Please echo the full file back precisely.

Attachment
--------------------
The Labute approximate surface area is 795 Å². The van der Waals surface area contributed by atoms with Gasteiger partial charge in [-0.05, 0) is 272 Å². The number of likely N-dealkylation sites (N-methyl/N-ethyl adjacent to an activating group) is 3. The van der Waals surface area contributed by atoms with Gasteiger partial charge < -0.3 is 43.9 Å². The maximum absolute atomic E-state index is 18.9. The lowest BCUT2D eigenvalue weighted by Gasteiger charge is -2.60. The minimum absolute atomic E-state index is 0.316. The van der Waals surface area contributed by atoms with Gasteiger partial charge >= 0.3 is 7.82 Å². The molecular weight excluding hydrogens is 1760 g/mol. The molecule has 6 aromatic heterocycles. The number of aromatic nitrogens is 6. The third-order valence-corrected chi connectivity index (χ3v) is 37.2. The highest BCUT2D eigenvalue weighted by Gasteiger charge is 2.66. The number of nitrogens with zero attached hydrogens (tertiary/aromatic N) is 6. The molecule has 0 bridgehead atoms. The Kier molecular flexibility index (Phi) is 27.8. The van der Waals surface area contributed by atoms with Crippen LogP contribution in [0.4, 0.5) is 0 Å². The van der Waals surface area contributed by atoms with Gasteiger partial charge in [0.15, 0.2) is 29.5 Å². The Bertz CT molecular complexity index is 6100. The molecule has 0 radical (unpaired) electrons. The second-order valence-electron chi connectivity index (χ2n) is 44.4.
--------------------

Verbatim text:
The Labute approximate surface area is 795 Å². The van der Waals surface area contributed by atoms with Gasteiger partial charge in [-0.05, 0) is 272 Å². The number of likely N-dealkylation sites (N-methyl/N-ethyl adjacent to an activating group) is 3. The van der Waals surface area contributed by atoms with Gasteiger partial charge < -0.3 is 43.9 Å². The maximum absolute atomic E-state index is 18.9. The lowest BCUT2D eigenvalue weighted by Gasteiger charge is -2.60. The minimum absolute atomic E-state index is 0.316. The van der Waals surface area contributed by atoms with Gasteiger partial charge >= 0.3 is 7.82 Å². The molecular weight excluding hydrogens is 1760 g/mol. The molecule has 6 aromatic heterocycles. The number of aromatic nitrogens is 6. The third-order valence-corrected chi connectivity index (χ3v) is 37.2. The highest BCUT2D eigenvalue weighted by Gasteiger charge is 2.66. The number of nitrogens with zero attached hydrogens (tertiary/aromatic N) is 6. The molecule has 0 bridgehead atoms. The Kier molecular flexibility index (Phi) is 27.8. The van der Waals surface area contributed by atoms with Crippen LogP contribution in [0.4, 0.5) is 0 Å². The van der Waals surface area contributed by atoms with Gasteiger partial charge in [0.15, 0.2) is 29.5 Å². The Bertz CT molecular complexity index is 6100. The molecule has 0 radical (unpaired) electrons. The second-order valence-electron chi connectivity index (χ2n) is 44.4.